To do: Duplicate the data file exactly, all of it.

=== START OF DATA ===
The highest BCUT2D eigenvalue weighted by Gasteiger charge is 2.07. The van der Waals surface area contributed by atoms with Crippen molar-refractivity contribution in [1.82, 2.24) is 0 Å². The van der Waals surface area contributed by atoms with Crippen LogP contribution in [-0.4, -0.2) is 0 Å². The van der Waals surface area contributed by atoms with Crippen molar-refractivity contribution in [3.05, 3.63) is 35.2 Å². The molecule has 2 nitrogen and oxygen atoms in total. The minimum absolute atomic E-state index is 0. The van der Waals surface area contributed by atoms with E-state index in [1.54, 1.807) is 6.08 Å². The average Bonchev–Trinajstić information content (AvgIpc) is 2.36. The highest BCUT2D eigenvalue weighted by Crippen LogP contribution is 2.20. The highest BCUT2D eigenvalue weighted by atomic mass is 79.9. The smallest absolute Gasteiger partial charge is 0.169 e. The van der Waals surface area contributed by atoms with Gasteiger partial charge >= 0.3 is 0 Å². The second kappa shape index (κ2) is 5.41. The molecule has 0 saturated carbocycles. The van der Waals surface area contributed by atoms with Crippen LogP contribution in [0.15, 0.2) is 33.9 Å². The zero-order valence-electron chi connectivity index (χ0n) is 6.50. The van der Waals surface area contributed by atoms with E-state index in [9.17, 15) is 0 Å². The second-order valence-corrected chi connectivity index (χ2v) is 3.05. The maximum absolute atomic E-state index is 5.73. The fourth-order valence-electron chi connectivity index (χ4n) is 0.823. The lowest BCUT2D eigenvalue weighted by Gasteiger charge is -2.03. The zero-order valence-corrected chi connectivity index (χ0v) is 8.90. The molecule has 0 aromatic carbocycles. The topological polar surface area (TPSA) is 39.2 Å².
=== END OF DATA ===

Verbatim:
The highest BCUT2D eigenvalue weighted by Gasteiger charge is 2.07. The van der Waals surface area contributed by atoms with Crippen molar-refractivity contribution in [1.82, 2.24) is 0 Å². The van der Waals surface area contributed by atoms with Crippen LogP contribution in [-0.4, -0.2) is 0 Å². The van der Waals surface area contributed by atoms with Crippen molar-refractivity contribution in [3.05, 3.63) is 35.2 Å². The molecule has 2 nitrogen and oxygen atoms in total. The minimum absolute atomic E-state index is 0. The van der Waals surface area contributed by atoms with E-state index in [1.54, 1.807) is 6.08 Å². The average Bonchev–Trinajstić information content (AvgIpc) is 2.36. The highest BCUT2D eigenvalue weighted by Crippen LogP contribution is 2.20. The highest BCUT2D eigenvalue weighted by atomic mass is 79.9. The smallest absolute Gasteiger partial charge is 0.169 e. The van der Waals surface area contributed by atoms with Gasteiger partial charge >= 0.3 is 0 Å². The second kappa shape index (κ2) is 5.41. The molecule has 0 saturated carbocycles. The van der Waals surface area contributed by atoms with Crippen LogP contribution in [0.15, 0.2) is 33.9 Å². The zero-order valence-electron chi connectivity index (χ0n) is 6.50. The van der Waals surface area contributed by atoms with E-state index in [9.17, 15) is 0 Å². The second-order valence-corrected chi connectivity index (χ2v) is 3.05. The maximum absolute atomic E-state index is 5.73. The fourth-order valence-electron chi connectivity index (χ4n) is 0.823. The lowest BCUT2D eigenvalue weighted by Gasteiger charge is -2.03. The zero-order valence-corrected chi connectivity index (χ0v) is 8.90. The molecule has 0 aromatic carbocycles. The topological polar surface area (TPSA) is 39.2 Å².